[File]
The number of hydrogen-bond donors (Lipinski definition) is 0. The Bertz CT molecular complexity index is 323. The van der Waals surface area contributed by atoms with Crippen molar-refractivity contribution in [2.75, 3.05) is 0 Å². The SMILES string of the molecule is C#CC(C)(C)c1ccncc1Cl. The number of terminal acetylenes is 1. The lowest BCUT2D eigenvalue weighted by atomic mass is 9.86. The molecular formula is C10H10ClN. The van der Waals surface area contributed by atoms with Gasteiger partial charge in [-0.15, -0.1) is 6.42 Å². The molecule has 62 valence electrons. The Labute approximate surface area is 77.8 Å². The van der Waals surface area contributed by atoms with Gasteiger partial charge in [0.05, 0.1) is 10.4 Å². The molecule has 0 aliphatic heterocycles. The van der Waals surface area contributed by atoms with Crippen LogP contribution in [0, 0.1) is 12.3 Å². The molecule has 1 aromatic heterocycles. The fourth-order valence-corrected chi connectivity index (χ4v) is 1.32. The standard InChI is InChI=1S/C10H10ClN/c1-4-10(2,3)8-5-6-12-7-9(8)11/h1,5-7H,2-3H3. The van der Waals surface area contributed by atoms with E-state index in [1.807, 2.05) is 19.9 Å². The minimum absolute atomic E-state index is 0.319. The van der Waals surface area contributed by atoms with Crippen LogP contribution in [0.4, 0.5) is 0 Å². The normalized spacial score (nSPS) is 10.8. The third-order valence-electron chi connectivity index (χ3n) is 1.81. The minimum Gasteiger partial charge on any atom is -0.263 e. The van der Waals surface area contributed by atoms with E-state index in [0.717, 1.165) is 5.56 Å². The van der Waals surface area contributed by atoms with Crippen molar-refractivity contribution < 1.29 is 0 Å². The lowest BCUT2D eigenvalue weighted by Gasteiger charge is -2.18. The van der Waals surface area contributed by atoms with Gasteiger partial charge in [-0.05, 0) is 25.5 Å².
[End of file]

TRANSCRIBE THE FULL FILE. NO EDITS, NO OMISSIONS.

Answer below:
The number of hydrogen-bond donors (Lipinski definition) is 0. The Bertz CT molecular complexity index is 323. The van der Waals surface area contributed by atoms with Crippen molar-refractivity contribution in [2.75, 3.05) is 0 Å². The SMILES string of the molecule is C#CC(C)(C)c1ccncc1Cl. The number of terminal acetylenes is 1. The lowest BCUT2D eigenvalue weighted by atomic mass is 9.86. The molecular formula is C10H10ClN. The van der Waals surface area contributed by atoms with Gasteiger partial charge in [-0.15, -0.1) is 6.42 Å². The molecule has 62 valence electrons. The Labute approximate surface area is 77.8 Å². The van der Waals surface area contributed by atoms with Gasteiger partial charge in [0.05, 0.1) is 10.4 Å². The molecule has 0 aliphatic heterocycles. The van der Waals surface area contributed by atoms with Crippen LogP contribution in [0, 0.1) is 12.3 Å². The molecule has 1 aromatic heterocycles. The fourth-order valence-corrected chi connectivity index (χ4v) is 1.32. The standard InChI is InChI=1S/C10H10ClN/c1-4-10(2,3)8-5-6-12-7-9(8)11/h1,5-7H,2-3H3. The van der Waals surface area contributed by atoms with E-state index in [1.807, 2.05) is 19.9 Å². The minimum absolute atomic E-state index is 0.319. The van der Waals surface area contributed by atoms with Crippen LogP contribution in [0.4, 0.5) is 0 Å². The normalized spacial score (nSPS) is 10.8. The third-order valence-electron chi connectivity index (χ3n) is 1.81. The minimum Gasteiger partial charge on any atom is -0.263 e. The van der Waals surface area contributed by atoms with E-state index in [0.717, 1.165) is 5.56 Å². The van der Waals surface area contributed by atoms with Crippen molar-refractivity contribution < 1.29 is 0 Å². The lowest BCUT2D eigenvalue weighted by Gasteiger charge is -2.18. The van der Waals surface area contributed by atoms with Gasteiger partial charge in [-0.05, 0) is 25.5 Å².